Bloomberg News

Australian Dollar Near One-Month Low Amid Growth Concerns

August 29, 2012

Australia’s dollar traded 0.3 percent from a one-month low amid concern slowing global growth is weighing on the country’s economy.

The so-called Aussie remained lower versus the yen following a five-day slide before data this week that analysts predict will show a drop in building approvals. A report today showed construction work completed fell in the second quarter. The Australian and New Zealand dollars were supported after European Union President Herman Van Rompuy said yesterday the region’s rescue fund is ready to aid Spanish banks, increasing demand for higher-yielding assets.

“Downward pressure on the Aussie can probably continue today,” said Peter Dragicevich, a currency economist in Sydney at Commonwealth Bank of Australia. (CBA) “If the domestic numbers are weaker than expected that would weigh on the Aussie.”

Australia’s dollar was at $1.0378 as of 4:33 p.m. in Sydney from $1.0377 yesterday, when it reached $1.0345, the lowest since July 26. It was little changed at 81.50 yen, after falling 2 percent over the past five days.

New Zealand’s dollar, known as the kiwi, traded at 80.53 U.S. cents from 80.46. It touched 80.34 yesterday, the weakest since July 27. The currency fetched 63.25 yen from 63.17.

Building Permits

Australian building approvals probably dropped 5 percent in July from a month earlier after falling 2.5 percent in June, according to economists surveyed by Bloomberg News. A separate report may show business investment growth slowed to 3 percent in the second quarter, following a 6.1 percent increase in the first three months of the year.

Data published today by the statistics bureau showed construction work completed fell 0.2 percent in the three months through June, compared with a revised 7.8 percent increase in the first quarter.

A purchasing managers’ index of manufacturing activity in China, Australia’s biggest trading partner, probably fell to 50 in August from 50.1 the previous month, according to the median estimate of economists surveyed by Bloomberg before the data are published on Sept. 1. The 50 level is the dividing line between expansion and contraction.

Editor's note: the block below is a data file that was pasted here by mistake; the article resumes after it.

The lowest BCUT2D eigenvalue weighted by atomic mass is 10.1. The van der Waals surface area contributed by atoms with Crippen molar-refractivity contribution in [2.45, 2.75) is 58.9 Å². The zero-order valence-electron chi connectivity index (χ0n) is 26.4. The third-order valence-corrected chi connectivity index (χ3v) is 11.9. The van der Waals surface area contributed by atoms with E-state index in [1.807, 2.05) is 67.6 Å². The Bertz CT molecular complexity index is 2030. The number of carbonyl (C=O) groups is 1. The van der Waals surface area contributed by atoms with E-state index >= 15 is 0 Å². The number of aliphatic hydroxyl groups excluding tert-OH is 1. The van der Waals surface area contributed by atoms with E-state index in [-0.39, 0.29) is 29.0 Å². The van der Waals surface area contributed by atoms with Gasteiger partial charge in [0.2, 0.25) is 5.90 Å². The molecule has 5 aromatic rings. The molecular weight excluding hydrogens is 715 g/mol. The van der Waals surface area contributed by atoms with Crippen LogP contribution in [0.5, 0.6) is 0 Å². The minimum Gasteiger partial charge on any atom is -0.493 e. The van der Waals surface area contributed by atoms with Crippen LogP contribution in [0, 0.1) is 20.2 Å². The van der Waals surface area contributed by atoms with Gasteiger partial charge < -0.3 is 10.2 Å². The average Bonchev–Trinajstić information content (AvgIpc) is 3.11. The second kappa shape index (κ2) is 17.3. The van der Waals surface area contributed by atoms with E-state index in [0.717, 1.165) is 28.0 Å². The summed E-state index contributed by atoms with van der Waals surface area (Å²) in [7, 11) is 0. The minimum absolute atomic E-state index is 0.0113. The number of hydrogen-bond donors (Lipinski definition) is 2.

Renewed China concern has also reduced the attractiveness of the Aussie dollar given the increasing dependency of Australia on the world’s second-largest economy, Mitul Kotecha, head of global foreign-exchange strategy at Credit Agricole CIB in Hong Kong, wrote in a note to clients today. The currency is “vulnerable to higher risk aversion,” he wrote.

Monthly Performance

The Australian currency has fallen 2.5 percent in the past month, the worst performer among 10 developed-nation currencies tracked by Bloomberg Correlation-Weighted Indexes. The New Zealand dollar weakened 2 percent over the same period, the second-biggest loser.

Australia’s government bonds were little changed, with the yield on the 10-year security at 3.19 percent. The rate touched 3.17 percent yesterday, the lowest since Aug. 3.

The South Pacific currencies were supported amid speculation the European Central Bank may be preparing a bond- buying program. ECB President Mario Draghi canceled his trip this week to the Federal Reserve’s annual symposium in Jackson Hole, Wyoming, to prepare for the central bank’s next meeting in Frankfurt on Sept. 6.

“Market reaction seems to suggest that people think Draghi is preparing for next week’s ECB meeting and he’s looking to announce something major,” Commonwealth Bank’s Dragicevich said.

Van Rompuy damped speculation that Spain will need a full rescue at a joint news conference with Spanish Prime Minister Mariano Rajoy in Madrid yesterday.

“Spain already has a large program to restructure its financial sector, which deals with the most acute economic challenge,” he said. Spain could tap other types of aid “if financial markets’ defiance persists.”

To contact the reporters on this story: Sharon Chen in Singapore at schen462@bloomberg.net Mariko Ishikawa in Tokyo at mishikawa9@bloomberg.net;

To contact the editor responsible for this story: Garfield Reynolds at greynolds1@bloomberg.net


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